Limousine operator disqualified for 12 months on safety grounds

Limousine company banned from running vehicles for 12 months for running defected vehicles, endangering the public and other road users

 

A Tenby limousine operator has been disqualified from running vehicles for 12 months after the Traffic Commissioner for Wales, Nick Jones heard how the firm had prohibited defective vehicles, one of which was safety critical.

Stephen Williams, who operated from Heywood Lane in Tenby, also lost his operator’s licence following a public inquiry at Cardiff Magistrates’ Court last month. The decision means that Mr Williams, who did not attend the hearing, can no longer operate public service vehicles or apply for a licence to run them.

During the inquiry, Welsh Traffic Commissioner Nick Jones heard how vehicles were not given routine safety inspections on time and there was no evidence of drivers carrying out daily defect checks before using vehicles. Mr Williams had failed to download and carry out checks of the work his drivers were doing – to see if they were taking the necessary rests and not driving beyond their hours.

Examiners from the Driver and Vehicle Standards Agency (DVSA) were also concerned about connections between Mr Williams and Daniel Rosemeyer, a limousine broker from the South Wales area who had appeared before the Traffic Commissioner previously. Mr Rosemeyer was the first individual to have a limousine impounded when the powers were introduced and also had his licence to drive passenger carrying vehicles revoked by the Traffic Commissioner.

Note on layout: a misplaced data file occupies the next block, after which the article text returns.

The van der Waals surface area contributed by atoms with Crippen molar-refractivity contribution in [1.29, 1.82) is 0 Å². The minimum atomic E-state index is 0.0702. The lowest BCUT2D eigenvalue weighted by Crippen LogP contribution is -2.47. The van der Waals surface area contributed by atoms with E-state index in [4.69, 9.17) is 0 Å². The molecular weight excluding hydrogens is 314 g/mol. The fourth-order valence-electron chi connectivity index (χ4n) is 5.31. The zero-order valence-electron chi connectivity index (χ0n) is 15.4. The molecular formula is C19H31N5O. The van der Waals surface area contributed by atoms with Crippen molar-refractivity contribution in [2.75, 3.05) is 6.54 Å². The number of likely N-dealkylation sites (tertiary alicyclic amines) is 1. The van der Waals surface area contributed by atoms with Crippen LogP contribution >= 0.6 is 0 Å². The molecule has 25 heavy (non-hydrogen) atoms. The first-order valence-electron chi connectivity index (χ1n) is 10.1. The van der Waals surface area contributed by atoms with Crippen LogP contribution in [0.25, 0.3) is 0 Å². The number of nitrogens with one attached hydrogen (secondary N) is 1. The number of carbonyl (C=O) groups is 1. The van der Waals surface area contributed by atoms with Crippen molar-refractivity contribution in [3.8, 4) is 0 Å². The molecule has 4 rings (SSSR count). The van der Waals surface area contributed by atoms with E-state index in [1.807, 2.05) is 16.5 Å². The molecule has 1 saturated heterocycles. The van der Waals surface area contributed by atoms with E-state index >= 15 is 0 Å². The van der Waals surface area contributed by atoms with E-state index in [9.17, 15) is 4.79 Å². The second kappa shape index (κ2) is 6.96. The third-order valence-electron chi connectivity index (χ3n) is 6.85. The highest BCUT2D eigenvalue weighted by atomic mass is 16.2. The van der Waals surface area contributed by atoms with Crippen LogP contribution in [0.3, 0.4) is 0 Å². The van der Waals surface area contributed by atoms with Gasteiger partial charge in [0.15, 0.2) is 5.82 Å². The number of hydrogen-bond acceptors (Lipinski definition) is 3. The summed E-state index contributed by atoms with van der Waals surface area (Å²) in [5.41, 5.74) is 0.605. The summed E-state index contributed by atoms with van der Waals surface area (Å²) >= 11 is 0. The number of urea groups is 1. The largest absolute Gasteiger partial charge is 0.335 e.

Mr Williams admitted to examiners that he had set up a business, Yes Limos Ltd, with Daniel Rosemeyer but said they had abandoned their plans to trade. Mr Williams also noted that he had sold his limousines and intended to run minibuses.

In a written decision issued after the hearing, the Traffic Commissioner said concerns about the lack of control Mr Williams had over his operation – exacerbated by the involvement of Daniel Rosemeyer – was justified.

He added: “I remind myself that the operator has ceded control to a broker and has not run a safe compliant business, his actions speak louder than words and I do not trust him to be compliant. The business deserves to close.”

Mr Jones also remarked on the impact this type of operator has on the industry, noting that while there are good compliant PSV operators, unfortunately they suffer a significant competitive disadvantage when rivals fail to comply with the rules.

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